The Capital Preservation Allowance

The Capital Preservation Allowance

In earlier blogs, I explained my views about depreciation; both its irrelevance in business decision-making and the way it is treated as a fixed annual cost. An organization does, however, need to provide for the preservation of its existing capital based as it sells products and services to customers. One way to accomplish that is to develop a Capital Preservation Allowance. I first proposed this solution in an article titled “A Modest Proposal for Pricing Decisions” that appeared in the March 1993 issue of Management Accounting. This allowance is a long-term, forward-looking view of capital requirements that replaces depreciation in the calculation of product and process cost and enables a company to effectively accumulate the funding required from current products and services to preserve existing productive capabilities.

A company whose capital assets form a single system that is used to produce nearly all of its products or generate its services can develop a single Capital Preservation Allowance (or CPA – not to be confused with accountants bearing that moniker) for all of its future capital requirements. A company with several lines of business, each with different levels of future capital needs, may need several CPAs – one for each line of business. In job shops, where different asset types have different future capital needs, a different CPA may be needed for each unique type of asset. Regardless of the situation, however, the CPA must look to the future, not the past.

The mechanics of a Capital Preservation Allowance are not complex. In principle, it is like establishing a “sinking fund” to provide for future capital outlays. The simplest approach is to forecast necessary capital outlays for a representative number of years. For CPA purposes, capital outlays mean principal payments on existing and future loans used to finance capital purchases, payments made for currently leased assets, and any capital assets purchased for cash – the annual cash requirements to fund preservation of the asset base. For example, one company anticipates the following expenditures to preserve its existing production capabilities over the next five years:

The simplest way to incorporate this $170,000 average annual amount into the company’s cost structure is to establish a $170,000 Capital Preservation Allowance and add it to product cost as a percentage of activity costs. The shortcoming of this approach is that, like depreciation expense, it assumes that the need to replace assets is based on chronological time, not usage. This, in turn, allows for a wide fluctuation in rates from year-to-year due to fluctuations in the company’s volume of business. Preserving the capital base is a long-term proposition and as such should not be impacted by short-term events. Instead, it should reflect the long-term sustainable economics of the business.

A better way would be to tie at least a portion of the CPA to the usage of the assets. For example, if the existing group of assets, including those that will replace them, are expected to operate for 85,000 hours during the five-year period, a CPA of $10.00 per machine hour could be established. This would eliminate variations in each year’s CPA amount just because of volume swings. Without this long-term view, a year in which machine hours are 15,000 would generate a CPA of $11.33 and a year in which they are 20,000 would generate a CPA of $8.50. Such annual variations do not reflect the true long-term nature of funding capital expenditures.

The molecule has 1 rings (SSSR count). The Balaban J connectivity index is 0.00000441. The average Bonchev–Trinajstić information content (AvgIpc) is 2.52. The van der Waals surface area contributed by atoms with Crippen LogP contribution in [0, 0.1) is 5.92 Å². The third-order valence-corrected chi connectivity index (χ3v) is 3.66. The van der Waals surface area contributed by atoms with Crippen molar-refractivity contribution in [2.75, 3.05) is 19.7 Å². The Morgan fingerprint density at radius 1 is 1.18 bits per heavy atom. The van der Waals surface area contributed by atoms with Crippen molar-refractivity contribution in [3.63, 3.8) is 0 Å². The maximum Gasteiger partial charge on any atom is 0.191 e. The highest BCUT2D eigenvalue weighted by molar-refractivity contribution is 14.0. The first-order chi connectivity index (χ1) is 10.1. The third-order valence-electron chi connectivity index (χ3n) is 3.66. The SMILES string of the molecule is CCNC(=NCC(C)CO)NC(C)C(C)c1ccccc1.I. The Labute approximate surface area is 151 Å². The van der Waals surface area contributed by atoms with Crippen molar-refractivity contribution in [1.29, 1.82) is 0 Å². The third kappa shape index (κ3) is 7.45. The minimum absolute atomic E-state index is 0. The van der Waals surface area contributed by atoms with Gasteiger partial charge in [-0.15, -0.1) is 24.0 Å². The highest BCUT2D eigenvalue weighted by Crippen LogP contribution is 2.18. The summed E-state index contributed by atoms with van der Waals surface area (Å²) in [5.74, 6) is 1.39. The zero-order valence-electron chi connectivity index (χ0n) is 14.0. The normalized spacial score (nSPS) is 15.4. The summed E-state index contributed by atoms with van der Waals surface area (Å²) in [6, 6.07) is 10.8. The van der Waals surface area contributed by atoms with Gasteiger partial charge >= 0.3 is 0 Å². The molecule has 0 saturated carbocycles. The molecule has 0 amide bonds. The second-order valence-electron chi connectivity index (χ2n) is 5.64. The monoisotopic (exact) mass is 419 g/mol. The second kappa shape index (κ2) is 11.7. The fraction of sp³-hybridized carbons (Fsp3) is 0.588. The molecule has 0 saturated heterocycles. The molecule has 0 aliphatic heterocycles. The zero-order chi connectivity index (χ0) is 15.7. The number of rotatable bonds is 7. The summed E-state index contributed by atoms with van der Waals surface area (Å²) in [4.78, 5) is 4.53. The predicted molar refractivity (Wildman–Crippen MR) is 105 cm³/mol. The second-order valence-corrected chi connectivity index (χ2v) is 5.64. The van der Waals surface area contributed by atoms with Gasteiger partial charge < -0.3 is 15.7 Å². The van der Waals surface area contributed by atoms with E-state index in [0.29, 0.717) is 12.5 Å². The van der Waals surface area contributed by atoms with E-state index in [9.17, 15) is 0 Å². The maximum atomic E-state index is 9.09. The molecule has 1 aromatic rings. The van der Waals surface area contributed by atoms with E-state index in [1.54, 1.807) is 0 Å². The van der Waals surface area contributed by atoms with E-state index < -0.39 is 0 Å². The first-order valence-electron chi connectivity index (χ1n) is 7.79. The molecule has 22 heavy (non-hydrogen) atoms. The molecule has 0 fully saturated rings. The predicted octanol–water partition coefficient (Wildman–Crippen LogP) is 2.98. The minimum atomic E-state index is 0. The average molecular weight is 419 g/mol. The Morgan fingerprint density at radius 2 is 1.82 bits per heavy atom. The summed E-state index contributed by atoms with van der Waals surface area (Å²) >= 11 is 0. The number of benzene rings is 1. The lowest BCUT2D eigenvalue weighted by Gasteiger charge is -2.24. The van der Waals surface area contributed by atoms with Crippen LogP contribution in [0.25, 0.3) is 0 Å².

Since some capital assets become obsolete over time while others wear out through usage, the ideal solution might be to create a time-based Capital Preservation Allowance for those assets that must be replaced due to the passage of time and a usage-based CPA for those that physically wear out. Either way, a Capital Preservation Allowance will provide a more accurate measure of the capital funds that must be generated through the sale of the company’s products and services just to maintain the status quo. The CPA is intended to cover the preservation of existing capabilities, not the expansion of those capabilities. Capital expenditures made to support growth are funded by the profits generated by the sale of current products and services; they are not a cost attributable to them


The inclusion of depreciation expense in any cost information developed to support management’s decisions or actions is a serious mistake. Depreciation is simply the manipulation of sunk costs and we all know that sunk costs are irrelevant. To simply preserve its existing volume of business, a company must be able to accumulate the funds required to preserve its capital asset base through the sale of the products and services. As a result, it needs to create a forward-looking mechanism that will insure an adequate flow of funds is being provided to preserve that asset base. The Capital Preservation Allowance is one such mechanism.

There are many refinements that can be made to more accurately include a CPA in the cost of products and services. The critical issue is to make sure a company looks to the future, not the past, in determining the capital expenditure costs to include in your company’s products and processes.

Read Doug’s next article, Depreciation – Fixating on the Irrelevant.

Written by Doug Hicks

Author, speaker, educator and President of D. T. Hicks & Co., a consulting organization concentrating on the managerial costing needs of small and mid-sized organizations. A graduate of the University of Michigan – Dearborn’s School of Management and a member of the Michigan Association of CPAs, the Institute of Management Accountants, and the Executive Board of the Society of Cost Management.